Reviews | Written by Andrew Pollard 11/05/2021

GREAT WHITE

CERT: 15 / PLATFORM: DVD, DIGITAL (REVIEWED) / RELEASE DATE: MAY 17

The shark movie subgenre is often a murky one, with the misses most certainly outweighing the hits. Now, from director Martin Wilson, comes another ominous dip in the ocean in the form of Great White - and it’s time to see whether this toothy feature manages to keep its head above the water.

After an opening that is very much the standard tone-setter for such movies, Great White introduces us to the core five characters upon whose back this tale will be carried. When Michelle (Kimie Tsukakoshi) and Joji (Tim Kano) need a pilot to take them to a remote island locale where they can pay their respects to Michelle’s deceased grandfather, they turn to Charlie (Aaron Jakubenko) and Kaz (Katrina Bowden) to help them get to where they need to be. Throw in Charlie’s buddy and colleague Benny (Te Kohe Tuhaka), and away we go.

You just knew it was never going to be plain sailing for this five, and the dead body of a shark attack victim is immediately spotted as soon as they make it to their destination. Deciding to explore the waters for possible survivors, things quickly take a turn for the terrifying as a Carcharodon carcharias – or, y’know, a great white shark – makes its presence known. With their seaplane swiftly out of commission, our protagonists are left with nothing but a raft and their senses as they find themselves stranded in the middle of shark-infested waters in a battle for survival.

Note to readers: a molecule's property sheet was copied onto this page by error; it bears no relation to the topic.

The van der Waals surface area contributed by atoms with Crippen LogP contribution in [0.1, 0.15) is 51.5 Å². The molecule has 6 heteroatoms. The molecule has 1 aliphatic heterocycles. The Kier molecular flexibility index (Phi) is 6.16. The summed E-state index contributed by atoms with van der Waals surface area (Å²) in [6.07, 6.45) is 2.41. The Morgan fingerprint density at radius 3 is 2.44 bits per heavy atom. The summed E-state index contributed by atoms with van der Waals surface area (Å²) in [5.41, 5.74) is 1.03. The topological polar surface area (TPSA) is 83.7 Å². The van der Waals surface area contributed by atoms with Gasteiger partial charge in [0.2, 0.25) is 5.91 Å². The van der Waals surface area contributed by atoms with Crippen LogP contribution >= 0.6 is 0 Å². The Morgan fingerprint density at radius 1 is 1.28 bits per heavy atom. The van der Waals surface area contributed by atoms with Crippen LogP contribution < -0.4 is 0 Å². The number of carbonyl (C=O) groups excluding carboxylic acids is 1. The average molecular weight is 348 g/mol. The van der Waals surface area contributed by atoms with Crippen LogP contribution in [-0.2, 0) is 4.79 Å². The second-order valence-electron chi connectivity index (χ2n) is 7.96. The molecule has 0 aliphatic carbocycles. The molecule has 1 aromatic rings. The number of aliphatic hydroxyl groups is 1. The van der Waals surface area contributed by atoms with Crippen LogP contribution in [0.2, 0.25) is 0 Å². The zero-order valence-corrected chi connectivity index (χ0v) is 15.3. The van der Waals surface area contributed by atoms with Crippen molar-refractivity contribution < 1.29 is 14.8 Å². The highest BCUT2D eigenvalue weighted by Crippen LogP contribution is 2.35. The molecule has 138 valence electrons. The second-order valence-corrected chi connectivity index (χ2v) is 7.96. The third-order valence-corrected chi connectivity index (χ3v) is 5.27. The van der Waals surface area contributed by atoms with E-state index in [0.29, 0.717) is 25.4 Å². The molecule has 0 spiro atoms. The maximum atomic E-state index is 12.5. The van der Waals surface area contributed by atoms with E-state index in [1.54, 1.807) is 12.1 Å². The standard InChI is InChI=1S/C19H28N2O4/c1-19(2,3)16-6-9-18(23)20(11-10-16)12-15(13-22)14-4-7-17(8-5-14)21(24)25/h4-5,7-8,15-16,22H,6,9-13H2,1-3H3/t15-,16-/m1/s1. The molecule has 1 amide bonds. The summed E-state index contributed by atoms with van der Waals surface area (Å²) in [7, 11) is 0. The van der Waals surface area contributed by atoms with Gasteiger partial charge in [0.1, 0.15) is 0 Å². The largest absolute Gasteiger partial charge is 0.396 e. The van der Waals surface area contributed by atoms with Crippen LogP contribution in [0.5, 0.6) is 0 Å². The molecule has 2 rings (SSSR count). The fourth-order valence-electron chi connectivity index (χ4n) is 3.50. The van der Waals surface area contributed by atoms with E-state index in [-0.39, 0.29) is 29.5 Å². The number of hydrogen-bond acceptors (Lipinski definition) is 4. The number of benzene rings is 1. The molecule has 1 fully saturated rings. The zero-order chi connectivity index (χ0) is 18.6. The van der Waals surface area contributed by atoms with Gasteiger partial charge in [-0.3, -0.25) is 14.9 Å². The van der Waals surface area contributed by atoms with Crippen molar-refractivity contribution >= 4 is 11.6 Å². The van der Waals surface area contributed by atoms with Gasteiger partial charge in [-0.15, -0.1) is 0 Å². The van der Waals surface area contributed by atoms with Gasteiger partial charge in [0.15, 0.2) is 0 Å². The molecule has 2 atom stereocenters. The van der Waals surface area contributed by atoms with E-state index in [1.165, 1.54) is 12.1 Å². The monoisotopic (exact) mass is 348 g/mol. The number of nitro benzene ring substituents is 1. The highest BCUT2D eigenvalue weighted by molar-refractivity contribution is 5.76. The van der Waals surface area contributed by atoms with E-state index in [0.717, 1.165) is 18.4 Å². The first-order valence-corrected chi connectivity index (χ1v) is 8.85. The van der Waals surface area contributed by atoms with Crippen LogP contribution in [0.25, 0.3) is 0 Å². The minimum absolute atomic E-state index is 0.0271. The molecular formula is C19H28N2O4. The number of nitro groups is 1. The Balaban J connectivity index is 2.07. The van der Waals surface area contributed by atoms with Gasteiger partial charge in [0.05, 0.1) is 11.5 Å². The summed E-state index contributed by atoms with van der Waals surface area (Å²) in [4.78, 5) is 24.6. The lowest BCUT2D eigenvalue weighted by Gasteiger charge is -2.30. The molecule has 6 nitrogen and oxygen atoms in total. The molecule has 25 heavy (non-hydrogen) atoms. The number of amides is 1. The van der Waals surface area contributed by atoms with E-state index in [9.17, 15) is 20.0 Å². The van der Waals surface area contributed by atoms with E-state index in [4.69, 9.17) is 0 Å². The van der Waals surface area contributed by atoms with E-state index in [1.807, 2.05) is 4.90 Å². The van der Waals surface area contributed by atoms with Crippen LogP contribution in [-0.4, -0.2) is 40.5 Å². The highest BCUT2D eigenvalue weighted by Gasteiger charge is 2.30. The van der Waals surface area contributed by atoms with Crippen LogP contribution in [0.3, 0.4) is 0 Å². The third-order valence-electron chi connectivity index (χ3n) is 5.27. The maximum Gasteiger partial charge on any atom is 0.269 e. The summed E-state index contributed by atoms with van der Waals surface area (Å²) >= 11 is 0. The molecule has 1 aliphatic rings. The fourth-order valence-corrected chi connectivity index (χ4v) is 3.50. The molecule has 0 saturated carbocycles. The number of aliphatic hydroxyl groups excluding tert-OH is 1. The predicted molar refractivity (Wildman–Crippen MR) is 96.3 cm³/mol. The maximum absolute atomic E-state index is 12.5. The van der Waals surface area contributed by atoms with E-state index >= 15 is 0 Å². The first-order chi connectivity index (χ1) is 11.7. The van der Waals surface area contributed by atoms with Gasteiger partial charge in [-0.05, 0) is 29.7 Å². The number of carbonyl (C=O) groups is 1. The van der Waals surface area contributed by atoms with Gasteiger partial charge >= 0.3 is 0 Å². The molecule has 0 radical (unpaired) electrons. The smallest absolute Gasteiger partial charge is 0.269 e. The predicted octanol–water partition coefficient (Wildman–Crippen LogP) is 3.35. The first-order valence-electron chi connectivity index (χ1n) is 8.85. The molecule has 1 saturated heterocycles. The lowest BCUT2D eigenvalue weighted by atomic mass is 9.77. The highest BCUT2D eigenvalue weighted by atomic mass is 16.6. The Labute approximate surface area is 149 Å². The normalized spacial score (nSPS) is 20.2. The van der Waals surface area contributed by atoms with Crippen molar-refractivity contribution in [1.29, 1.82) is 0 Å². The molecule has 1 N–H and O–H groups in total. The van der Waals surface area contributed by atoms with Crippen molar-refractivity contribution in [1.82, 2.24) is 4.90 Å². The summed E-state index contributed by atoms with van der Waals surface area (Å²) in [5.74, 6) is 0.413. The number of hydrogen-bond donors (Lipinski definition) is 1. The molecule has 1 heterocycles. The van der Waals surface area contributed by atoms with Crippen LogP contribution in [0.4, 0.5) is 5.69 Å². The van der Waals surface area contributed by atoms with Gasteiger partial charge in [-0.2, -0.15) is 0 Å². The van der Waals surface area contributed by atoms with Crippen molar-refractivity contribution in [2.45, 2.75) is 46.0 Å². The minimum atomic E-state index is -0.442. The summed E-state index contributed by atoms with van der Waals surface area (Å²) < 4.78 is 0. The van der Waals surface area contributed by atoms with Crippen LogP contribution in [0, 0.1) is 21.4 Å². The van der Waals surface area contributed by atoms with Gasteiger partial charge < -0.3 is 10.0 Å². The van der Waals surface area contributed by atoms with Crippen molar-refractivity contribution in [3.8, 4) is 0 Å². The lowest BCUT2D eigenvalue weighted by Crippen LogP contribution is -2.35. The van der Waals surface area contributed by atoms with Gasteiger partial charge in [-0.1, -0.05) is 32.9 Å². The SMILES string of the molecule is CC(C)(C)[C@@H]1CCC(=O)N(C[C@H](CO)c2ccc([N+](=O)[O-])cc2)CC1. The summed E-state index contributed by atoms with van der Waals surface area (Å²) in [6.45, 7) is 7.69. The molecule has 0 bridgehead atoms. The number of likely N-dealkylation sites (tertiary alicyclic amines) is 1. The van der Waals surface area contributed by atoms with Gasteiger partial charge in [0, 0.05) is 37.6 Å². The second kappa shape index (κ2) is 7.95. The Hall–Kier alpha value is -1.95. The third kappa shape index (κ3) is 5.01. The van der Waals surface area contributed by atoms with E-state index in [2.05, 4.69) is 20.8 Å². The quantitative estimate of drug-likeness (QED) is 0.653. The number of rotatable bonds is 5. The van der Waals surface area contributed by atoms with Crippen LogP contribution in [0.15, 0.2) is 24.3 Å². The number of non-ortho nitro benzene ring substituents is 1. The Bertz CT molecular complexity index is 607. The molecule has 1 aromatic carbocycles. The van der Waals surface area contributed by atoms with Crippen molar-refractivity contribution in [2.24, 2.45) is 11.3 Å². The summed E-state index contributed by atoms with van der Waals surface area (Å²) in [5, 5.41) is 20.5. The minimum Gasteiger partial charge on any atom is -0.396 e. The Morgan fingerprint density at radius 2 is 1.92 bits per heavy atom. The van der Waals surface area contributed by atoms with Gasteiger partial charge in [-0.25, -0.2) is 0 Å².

Great White is an effective, tense thriller that finds itself drenched in claustrophobic dread once the shit hits the fan. And that’s not just down to the shark element, for Wilson’s picture does a great job of clearly establishing animosity between certain characters, which only further ups the stakes when the bickering parties are thrust into this gnarly situation.

Performance-wise, all of the main cast deliver when called upon, with Te Kohe Tuhaka and Kimmie Tsukakoshi particular highlights when on-screen. As for how the film is framed, Great White – like other similar pictures – very much shines when the ‘less is more’ principle is adhered to. That’s not to say that the sharks themselves don’t look solid, but more that the suspense of what lurks below or what has just swam by works better for Great White. As such, the film maybe starts to dip a tad as we get more close up and personal with this offering's apex predators, especially when some of these close ups don't look quite as impressive as the sharks seen in other recent releases. But hey, we have to remember that Great Whtie was put together on a pretty minimal budget, so some leeway can be given here.

For those with a penchant for shark movies, Great White is well worth taking a bite out of. And even for those who aren’t all that keen on shark flicks, there’s still plenty to enjoy with this one.